Where do you weigh in on re-reading books?
Personally, I've always been a fan of it. In my earlier life as a classroom teacher, I had a summer tradition of re-reading Rosamunde Pilcher's The Shell Seekers. As the students and I cleared out desks and closed up our classroom for the year, just the thought of curling up with that favorite novel sparked joyful anticipation.
Re-reading old favorites is something I've done my whole life. Partly because, after time goes by, I forget the particulars of what I especially loved about a book that was enjoyable to me, and partly because I've always found it comforting to curl up with a familiar favorite.
But the best reason to re-read a book I found in the words of author Ann Patchett. In her story collection These Precious Days, Patchett writes in one essay about Eudora Welty, specifically about the first Welty story she read as a 12-year-old girl and, how, in revisiting this piece as a grown woman, Patchett is surprised to find that her empathy for and understanding of the characters had shifted completely. In her first reading, young Patchett found a couple of the older characters off-putting and instead identified with the young protagonist closer to Patchett's own age. In re-reading it later in life, Patchett expressed her pleasant surprise to now empathize with the older characters' points of view and situations.
"This is why we have to go back," Patchett writes, "because, even as the text stays completely true to the writer's intention, we readers never cease to change. If you've read these stories before, I beg you, read them again. Chances are, you will find them to be completely new."
The text stays true to the writer's intention, but we readers never cease to change. I love this notion, that we readers are in flux but what a writer has set down in print remains constant. And those same words can touch you in completely different ways depending on your season in life. This, for me, is a compelling enough reason to re-visit a book, but as I delved into this topic a bit more, I found additional evidence supporting the re-read.
Five Reasons to Re-Read a Book
1. Books speak to the person who you are at the time of the reading. Re-reading a book from the vantage point of being a bit older, with life experience you didn't have before allows for new insight and connection to characters and themes that may not have been relevant to you during your first go-around. Because you already have familiarity with the characters and plotlines, you can shift your attention to other details, absorbing what you might need at this particular moment in your life.
2. Re-reading a book has the power to pull you out of a reading slump, should you find yourself in the midst of one. Being acquainted with the particulars of a book provides a gentle re-entry into a reading habit that may have turned stagnant. For this, I do suggest you pick your most beloved book and dive right into its familiarity. 3. Spending time with a book you already know is calming and comforting. Feeling a little nostalgic or homesick? Missing a specific travel experience or time period in your life? Try a well-loved book. Sometimes, curling up with a beloved book evokes the same restorative feelings as spending time with a good friend, and can spark positive memories or feelings of whatever you might be yearning for. I find that if I can recall what I was reading during a vacation or trip, just thinking about it or reading a few pages has the power to bring me back to that moment in my life. 4. Re-reading a book can help us become better readers, and deepen our understanding of the text. In subsequent readings of a text, we can devote more time to the nuances of a story, allowing us to make connections and delve deeper into content, characters, and themes. 5. It's a great way to prep for the next book in a series or to get ready for the book's movie or television adaptation. (When in doubt -- read the book first!)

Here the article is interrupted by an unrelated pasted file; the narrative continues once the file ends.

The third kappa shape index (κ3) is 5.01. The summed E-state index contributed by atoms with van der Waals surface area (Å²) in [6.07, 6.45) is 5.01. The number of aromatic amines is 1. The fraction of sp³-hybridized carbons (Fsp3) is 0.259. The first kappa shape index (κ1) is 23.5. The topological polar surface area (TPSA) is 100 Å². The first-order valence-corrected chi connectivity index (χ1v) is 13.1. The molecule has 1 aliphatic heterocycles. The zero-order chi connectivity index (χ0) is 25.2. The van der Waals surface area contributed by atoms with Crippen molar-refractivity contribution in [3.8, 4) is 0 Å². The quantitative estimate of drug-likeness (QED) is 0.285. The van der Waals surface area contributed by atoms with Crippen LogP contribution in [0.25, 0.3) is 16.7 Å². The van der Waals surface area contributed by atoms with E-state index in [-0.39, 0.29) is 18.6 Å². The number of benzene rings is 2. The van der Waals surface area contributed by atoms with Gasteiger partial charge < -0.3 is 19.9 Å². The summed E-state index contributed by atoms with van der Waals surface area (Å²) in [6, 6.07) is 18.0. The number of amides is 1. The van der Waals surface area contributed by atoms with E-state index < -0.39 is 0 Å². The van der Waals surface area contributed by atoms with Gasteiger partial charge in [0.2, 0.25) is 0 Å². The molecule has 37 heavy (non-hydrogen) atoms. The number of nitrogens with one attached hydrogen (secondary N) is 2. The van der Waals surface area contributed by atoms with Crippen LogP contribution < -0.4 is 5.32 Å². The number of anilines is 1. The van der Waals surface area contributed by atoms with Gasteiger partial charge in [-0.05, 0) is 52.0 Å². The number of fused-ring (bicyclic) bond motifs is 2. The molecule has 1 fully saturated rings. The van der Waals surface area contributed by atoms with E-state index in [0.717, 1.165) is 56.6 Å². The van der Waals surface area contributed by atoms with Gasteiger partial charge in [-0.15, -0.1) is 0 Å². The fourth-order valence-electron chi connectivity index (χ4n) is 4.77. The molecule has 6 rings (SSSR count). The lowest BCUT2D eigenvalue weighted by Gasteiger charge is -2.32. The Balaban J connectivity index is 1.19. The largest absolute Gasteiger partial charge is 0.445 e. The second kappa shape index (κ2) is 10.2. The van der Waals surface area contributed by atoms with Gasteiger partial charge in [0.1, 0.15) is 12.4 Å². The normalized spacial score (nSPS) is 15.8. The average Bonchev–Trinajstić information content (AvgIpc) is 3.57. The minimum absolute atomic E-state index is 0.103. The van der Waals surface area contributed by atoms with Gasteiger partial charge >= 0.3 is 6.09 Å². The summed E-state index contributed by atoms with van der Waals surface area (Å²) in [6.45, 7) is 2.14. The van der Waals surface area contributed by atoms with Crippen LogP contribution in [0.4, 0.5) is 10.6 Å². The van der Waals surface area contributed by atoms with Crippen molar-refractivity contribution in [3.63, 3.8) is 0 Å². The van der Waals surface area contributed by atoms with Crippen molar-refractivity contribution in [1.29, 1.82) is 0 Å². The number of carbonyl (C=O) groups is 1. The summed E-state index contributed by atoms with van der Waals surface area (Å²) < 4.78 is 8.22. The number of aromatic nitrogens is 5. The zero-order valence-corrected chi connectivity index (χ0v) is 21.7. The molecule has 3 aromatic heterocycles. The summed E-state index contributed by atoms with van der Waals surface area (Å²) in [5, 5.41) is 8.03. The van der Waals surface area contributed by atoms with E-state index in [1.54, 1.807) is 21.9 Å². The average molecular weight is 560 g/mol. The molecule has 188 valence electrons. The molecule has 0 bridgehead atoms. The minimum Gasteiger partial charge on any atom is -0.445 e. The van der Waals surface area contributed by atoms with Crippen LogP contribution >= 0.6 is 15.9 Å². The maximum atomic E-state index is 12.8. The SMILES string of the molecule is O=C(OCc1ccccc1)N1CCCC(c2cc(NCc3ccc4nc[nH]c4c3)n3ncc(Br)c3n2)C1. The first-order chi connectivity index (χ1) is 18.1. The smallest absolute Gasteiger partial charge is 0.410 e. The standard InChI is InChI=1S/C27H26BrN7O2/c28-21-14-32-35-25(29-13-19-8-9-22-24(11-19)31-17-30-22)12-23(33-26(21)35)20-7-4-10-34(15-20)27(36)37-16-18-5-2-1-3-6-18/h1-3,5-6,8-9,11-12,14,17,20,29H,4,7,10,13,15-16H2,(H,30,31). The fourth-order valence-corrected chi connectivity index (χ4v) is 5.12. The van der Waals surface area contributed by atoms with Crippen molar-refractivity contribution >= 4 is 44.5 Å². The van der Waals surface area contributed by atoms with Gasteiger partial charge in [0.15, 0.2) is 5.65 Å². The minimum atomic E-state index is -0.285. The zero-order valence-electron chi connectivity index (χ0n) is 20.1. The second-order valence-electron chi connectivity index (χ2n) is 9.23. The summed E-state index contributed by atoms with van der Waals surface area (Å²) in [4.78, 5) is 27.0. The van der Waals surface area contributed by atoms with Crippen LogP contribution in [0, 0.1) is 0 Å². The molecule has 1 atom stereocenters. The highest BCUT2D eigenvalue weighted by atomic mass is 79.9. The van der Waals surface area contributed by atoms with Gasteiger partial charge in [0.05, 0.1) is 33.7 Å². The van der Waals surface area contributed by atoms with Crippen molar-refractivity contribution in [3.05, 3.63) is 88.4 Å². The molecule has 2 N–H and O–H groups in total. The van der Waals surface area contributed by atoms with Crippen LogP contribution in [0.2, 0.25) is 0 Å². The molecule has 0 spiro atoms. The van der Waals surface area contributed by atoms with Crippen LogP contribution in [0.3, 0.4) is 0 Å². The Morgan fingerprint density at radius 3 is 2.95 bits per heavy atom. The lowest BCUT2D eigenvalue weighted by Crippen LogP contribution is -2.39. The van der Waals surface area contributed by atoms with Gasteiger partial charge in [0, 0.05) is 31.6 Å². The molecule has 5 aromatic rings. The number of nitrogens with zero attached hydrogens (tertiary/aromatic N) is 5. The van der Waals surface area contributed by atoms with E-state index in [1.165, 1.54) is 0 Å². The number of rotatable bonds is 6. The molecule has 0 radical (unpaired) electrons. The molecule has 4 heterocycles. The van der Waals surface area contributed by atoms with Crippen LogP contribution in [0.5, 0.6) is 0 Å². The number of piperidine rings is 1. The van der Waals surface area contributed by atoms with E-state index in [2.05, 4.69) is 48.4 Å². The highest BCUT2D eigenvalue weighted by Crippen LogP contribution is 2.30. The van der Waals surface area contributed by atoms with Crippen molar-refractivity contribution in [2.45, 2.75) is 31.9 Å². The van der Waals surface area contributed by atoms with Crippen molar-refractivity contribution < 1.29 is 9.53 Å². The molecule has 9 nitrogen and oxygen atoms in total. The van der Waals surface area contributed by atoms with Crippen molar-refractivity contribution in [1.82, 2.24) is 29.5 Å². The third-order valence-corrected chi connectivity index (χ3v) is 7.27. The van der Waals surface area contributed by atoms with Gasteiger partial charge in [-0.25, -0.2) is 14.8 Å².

The days of my solitary summer reading, cozy on my lounge chair with my worn copy of The Shell Seekers, are long gone. But this summer tradition has found a happy replacement: the mother-daughter book club. And with my daughter being a rising high school senior, I feel an urgency to keep this custom alive.
When I asked what she might want us to read this summer, she settled on a beloved favorite of ours, The Art of Racing in the Rain by Garth Stein. My heart did a little happy dance at its mention.
"Oh, one of our favorites..." I said to her, "I'd love to re-read that book!"
"Me too," she responded. "I was so young when I read it before, I know it will be a completely new book to me."
I couldn't agree more, and I can't wait to hear what new wisdom it holds for her. And even though this will be my fourth read, I know it's got some hidden treasures for me as well.